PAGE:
icon-folder.gif   Conference Reports for NATAP  
  11th Annual Retrocirus Conference
(CROI-Conference on Retroviruses and Opportunistic Infections)
San Francisco
Feb 8-11, 2004
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Marijuana Relieves HIV Neuropathy in Preliminary Trial
  SAN FRANCISCO (Reuters Health) Feb 12 - Smoking marijuana has an analgesic effect in HIV-related neuropathy, according to the results of an open-label pilot study.
Polyneuropathy poses a significant problem for many patients with HIV infection, and pre-clinical study findings suggest that cannabinoids may be effective for treating neuropathic pain, Dr. Cheryl Jay of the University of California, San Francisco and colleagues reported this week at the 11th Annual Retrovirus Conference.
In the trial, 16 HIV-infected patients received three marijuana cigarettes each day for 7 days. The cigarettes were dispensed by the pharmacy at San Francisco General Hospital. All of the patients reported previous experience smoking marijuana but had not done so for 30 days prior to the trial.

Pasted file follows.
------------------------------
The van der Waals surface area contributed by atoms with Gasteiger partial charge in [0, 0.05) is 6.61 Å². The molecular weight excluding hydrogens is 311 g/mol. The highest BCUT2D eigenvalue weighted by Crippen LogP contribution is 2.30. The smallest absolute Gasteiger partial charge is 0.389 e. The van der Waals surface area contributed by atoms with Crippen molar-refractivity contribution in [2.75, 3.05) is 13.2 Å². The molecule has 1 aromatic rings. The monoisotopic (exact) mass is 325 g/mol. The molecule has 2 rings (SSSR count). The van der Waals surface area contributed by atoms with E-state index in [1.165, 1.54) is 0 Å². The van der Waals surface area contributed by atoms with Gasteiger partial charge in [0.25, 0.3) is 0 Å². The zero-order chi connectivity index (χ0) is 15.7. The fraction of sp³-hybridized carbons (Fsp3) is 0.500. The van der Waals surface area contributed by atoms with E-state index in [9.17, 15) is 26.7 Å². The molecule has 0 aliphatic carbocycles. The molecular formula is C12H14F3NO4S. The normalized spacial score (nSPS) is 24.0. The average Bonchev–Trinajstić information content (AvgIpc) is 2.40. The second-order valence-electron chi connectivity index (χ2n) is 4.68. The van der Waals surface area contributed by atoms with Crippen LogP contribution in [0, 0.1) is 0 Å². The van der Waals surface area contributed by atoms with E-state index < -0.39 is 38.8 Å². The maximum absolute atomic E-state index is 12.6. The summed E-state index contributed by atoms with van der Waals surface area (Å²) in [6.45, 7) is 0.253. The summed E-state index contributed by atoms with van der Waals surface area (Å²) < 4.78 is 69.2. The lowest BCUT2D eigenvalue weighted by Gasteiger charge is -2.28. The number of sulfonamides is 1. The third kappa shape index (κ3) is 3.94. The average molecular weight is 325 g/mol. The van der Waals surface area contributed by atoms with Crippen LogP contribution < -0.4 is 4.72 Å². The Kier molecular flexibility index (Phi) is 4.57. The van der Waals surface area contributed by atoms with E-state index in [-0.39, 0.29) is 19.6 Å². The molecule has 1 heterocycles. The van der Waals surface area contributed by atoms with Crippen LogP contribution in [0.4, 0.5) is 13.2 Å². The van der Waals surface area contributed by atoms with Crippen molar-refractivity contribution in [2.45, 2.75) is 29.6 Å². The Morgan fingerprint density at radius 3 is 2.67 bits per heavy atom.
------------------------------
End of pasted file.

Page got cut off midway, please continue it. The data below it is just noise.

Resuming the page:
Most of the subjects were men (n=14), and the median age was 43 years. Patients had had neuropathy for an average of 6 years, which was attributed to HIV infection alone (three patients), nucleoside therapy (eight patients) or both HIV and nucleoside therapy (five patients).
Reductions in pain were assessed using a 0 to 100 visual analogue scale. "Our endpoint was a 30% reduction in average daily pain, which is a pretty typical standard used in pain studies, and is considered a clinically meaningful amount of pain relief," Dr. Jay told Reuters Health.
Mean pain scores dropped from 47/100 at baseline to 20/100 at the end of the 7-day period. Twelve out of the 16 patients reached the study endpoint, Dr. Jay said.
A randomized, placebo-controlled trial has now been initiated, and 20 out of 50 subjects have been enrolled so far, Dr. Jay said.